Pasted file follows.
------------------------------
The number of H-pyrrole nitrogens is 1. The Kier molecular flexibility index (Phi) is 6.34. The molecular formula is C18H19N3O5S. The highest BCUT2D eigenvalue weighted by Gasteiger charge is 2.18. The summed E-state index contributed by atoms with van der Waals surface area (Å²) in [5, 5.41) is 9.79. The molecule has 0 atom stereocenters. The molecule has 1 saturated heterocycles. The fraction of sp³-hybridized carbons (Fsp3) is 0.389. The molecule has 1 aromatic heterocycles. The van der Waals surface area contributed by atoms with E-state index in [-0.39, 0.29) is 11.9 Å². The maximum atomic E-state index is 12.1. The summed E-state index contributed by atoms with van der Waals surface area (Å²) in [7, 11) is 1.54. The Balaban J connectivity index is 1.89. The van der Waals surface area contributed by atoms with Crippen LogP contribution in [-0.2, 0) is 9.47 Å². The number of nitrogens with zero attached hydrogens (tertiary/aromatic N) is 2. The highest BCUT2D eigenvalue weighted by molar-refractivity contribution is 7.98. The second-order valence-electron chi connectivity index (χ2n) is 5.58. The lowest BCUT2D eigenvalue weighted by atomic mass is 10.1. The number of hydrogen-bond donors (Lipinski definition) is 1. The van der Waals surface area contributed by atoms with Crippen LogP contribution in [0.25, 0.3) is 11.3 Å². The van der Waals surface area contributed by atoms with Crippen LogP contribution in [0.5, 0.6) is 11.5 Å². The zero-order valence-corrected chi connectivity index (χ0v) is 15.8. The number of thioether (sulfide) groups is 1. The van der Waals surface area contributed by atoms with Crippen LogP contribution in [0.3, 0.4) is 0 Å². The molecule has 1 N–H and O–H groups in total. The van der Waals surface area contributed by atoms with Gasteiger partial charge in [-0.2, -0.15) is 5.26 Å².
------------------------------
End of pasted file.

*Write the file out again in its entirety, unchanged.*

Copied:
The number of H-pyrrole nitrogens is 1. The Kier molecular flexibility index (Phi) is 6.34. The molecular formula is C18H19N3O5S. The highest BCUT2D eigenvalue weighted by Gasteiger charge is 2.18. The summed E-state index contributed by atoms with van der Waals surface area (Å²) in [5, 5.41) is 9.79. The molecule has 0 atom stereocenters. The molecule has 1 saturated heterocycles. The fraction of sp³-hybridized carbons (Fsp3) is 0.389. The molecule has 1 aromatic heterocycles. The van der Waals surface area contributed by atoms with E-state index in [-0.39, 0.29) is 11.9 Å². The maximum atomic E-state index is 12.1. The summed E-state index contributed by atoms with van der Waals surface area (Å²) in [7, 11) is 1.54. The Balaban J connectivity index is 1.89. The van der Waals surface area contributed by atoms with Crippen LogP contribution in [-0.2, 0) is 9.47 Å². The number of nitrogens with zero attached hydrogens (tertiary/aromatic N) is 2. The highest BCUT2D eigenvalue weighted by molar-refractivity contribution is 7.98. The second-order valence-electron chi connectivity index (χ2n) is 5.58. The lowest BCUT2D eigenvalue weighted by atomic mass is 10.1. The number of hydrogen-bond donors (Lipinski definition) is 1. The van der Waals surface area contributed by atoms with Crippen LogP contribution in [0.25, 0.3) is 11.3 Å². The van der Waals surface area contributed by atoms with Crippen LogP contribution in [0.5, 0.6) is 11.5 Å². The zero-order valence-corrected chi connectivity index (χ0v) is 15.8. The number of thioether (sulfide) groups is 1. The van der Waals surface area contributed by atoms with Crippen LogP contribution in [0.3, 0.4) is 0 Å². The molecule has 1 N–H and O–H groups in total. The van der Waals surface area contributed by atoms with Gasteiger partial charge in [-0.2, -0.15) is 5.26 Å².